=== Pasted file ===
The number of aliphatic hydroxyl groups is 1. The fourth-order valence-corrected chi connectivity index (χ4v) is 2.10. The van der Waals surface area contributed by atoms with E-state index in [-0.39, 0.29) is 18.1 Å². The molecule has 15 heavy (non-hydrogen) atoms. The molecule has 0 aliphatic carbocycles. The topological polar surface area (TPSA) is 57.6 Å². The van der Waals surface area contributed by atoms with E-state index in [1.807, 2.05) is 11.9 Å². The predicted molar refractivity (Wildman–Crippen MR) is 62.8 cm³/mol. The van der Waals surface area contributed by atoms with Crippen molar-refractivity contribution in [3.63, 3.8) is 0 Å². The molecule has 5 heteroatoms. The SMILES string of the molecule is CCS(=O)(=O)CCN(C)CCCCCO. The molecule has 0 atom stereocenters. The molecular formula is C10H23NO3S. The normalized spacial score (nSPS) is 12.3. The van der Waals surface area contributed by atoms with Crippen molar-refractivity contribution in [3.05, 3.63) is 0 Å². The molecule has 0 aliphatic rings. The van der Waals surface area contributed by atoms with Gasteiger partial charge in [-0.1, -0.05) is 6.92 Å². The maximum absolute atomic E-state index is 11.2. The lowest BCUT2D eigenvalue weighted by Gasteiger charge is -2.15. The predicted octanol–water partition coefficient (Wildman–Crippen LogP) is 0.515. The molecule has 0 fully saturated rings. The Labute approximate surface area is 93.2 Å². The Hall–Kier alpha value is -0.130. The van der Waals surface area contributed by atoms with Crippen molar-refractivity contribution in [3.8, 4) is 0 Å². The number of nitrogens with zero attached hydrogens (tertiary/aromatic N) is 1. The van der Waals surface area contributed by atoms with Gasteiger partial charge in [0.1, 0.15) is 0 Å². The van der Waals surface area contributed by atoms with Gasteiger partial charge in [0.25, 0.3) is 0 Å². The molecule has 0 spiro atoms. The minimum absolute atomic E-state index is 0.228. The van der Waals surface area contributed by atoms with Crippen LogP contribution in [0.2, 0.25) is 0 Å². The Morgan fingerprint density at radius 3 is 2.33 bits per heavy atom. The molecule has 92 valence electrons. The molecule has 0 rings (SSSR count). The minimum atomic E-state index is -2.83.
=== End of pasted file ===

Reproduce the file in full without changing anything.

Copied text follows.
The number of aliphatic hydroxyl groups is 1. The fourth-order valence-corrected chi connectivity index (χ4v) is 2.10. The van der Waals surface area contributed by atoms with E-state index in [-0.39, 0.29) is 18.1 Å². The molecule has 15 heavy (non-hydrogen) atoms. The molecule has 0 aliphatic carbocycles. The topological polar surface area (TPSA) is 57.6 Å². The van der Waals surface area contributed by atoms with E-state index in [1.807, 2.05) is 11.9 Å². The predicted molar refractivity (Wildman–Crippen MR) is 62.8 cm³/mol. The van der Waals surface area contributed by atoms with Crippen molar-refractivity contribution in [3.63, 3.8) is 0 Å². The molecule has 5 heteroatoms. The SMILES string of the molecule is CCS(=O)(=O)CCN(C)CCCCCO. The molecule has 0 atom stereocenters. The molecular formula is C10H23NO3S. The normalized spacial score (nSPS) is 12.3. The van der Waals surface area contributed by atoms with Crippen molar-refractivity contribution in [3.05, 3.63) is 0 Å². The molecule has 0 aliphatic rings. The van der Waals surface area contributed by atoms with Gasteiger partial charge in [-0.1, -0.05) is 6.92 Å². The maximum absolute atomic E-state index is 11.2. The lowest BCUT2D eigenvalue weighted by Gasteiger charge is -2.15. The predicted octanol–water partition coefficient (Wildman–Crippen LogP) is 0.515. The molecule has 0 fully saturated rings. The Labute approximate surface area is 93.2 Å². The Hall–Kier alpha value is -0.130. The van der Waals surface area contributed by atoms with Crippen molar-refractivity contribution in [3.8, 4) is 0 Å². The number of nitrogens with zero attached hydrogens (tertiary/aromatic N) is 1. The van der Waals surface area contributed by atoms with Gasteiger partial charge in [0.1, 0.15) is 0 Å². The van der Waals surface area contributed by atoms with Gasteiger partial charge in [0.25, 0.3) is 0 Å². The molecule has 0 spiro atoms. The minimum absolute atomic E-state index is 0.228. The van der Waals surface area contributed by atoms with Crippen LogP contribution in [0.2, 0.25) is 0 Å². The Morgan fingerprint density at radius 3 is 2.33 bits per heavy atom. The molecule has 92 valence electrons. The molecule has 0 rings (SSSR count). The minimum atomic E-state index is -2.83.